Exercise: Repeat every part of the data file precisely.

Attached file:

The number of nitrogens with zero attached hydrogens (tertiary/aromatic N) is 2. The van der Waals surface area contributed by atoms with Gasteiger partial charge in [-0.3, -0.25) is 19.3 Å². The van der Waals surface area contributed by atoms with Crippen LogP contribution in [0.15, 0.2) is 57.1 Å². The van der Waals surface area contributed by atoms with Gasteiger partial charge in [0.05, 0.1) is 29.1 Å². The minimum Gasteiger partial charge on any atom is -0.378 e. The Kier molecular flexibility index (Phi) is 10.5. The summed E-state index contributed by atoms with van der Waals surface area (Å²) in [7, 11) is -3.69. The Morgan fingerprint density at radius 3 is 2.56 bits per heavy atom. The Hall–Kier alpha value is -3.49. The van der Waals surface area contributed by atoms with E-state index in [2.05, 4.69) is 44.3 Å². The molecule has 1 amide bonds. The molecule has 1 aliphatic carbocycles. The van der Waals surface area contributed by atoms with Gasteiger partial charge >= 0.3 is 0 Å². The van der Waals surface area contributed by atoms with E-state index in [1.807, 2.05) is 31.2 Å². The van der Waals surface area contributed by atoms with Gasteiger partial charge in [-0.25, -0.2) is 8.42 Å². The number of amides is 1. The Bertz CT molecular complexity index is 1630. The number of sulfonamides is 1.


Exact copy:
The number of nitrogens with zero attached hydrogens (tertiary/aromatic N) is 2. The van der Waals surface area contributed by atoms with Gasteiger partial charge in [-0.3, -0.25) is 19.3 Å². The van der Waals surface area contributed by atoms with Crippen LogP contribution in [0.15, 0.2) is 57.1 Å². The van der Waals surface area contributed by atoms with Gasteiger partial charge in [0.05, 0.1) is 29.1 Å². The minimum Gasteiger partial charge on any atom is -0.378 e. The Kier molecular flexibility index (Phi) is 10.5. The summed E-state index contributed by atoms with van der Waals surface area (Å²) in [7, 11) is -3.69. The Morgan fingerprint density at radius 3 is 2.56 bits per heavy atom. The Hall–Kier alpha value is -3.49. The van der Waals surface area contributed by atoms with E-state index in [2.05, 4.69) is 44.3 Å². The molecule has 1 amide bonds. The molecule has 1 aliphatic carbocycles. The van der Waals surface area contributed by atoms with Gasteiger partial charge >= 0.3 is 0 Å². The van der Waals surface area contributed by atoms with E-state index in [1.807, 2.05) is 31.2 Å². The van der Waals surface area contributed by atoms with Gasteiger partial charge in [-0.25, -0.2) is 8.42 Å². The number of amides is 1. The Bertz CT molecular complexity index is 1630. The number of sulfonamides is 1.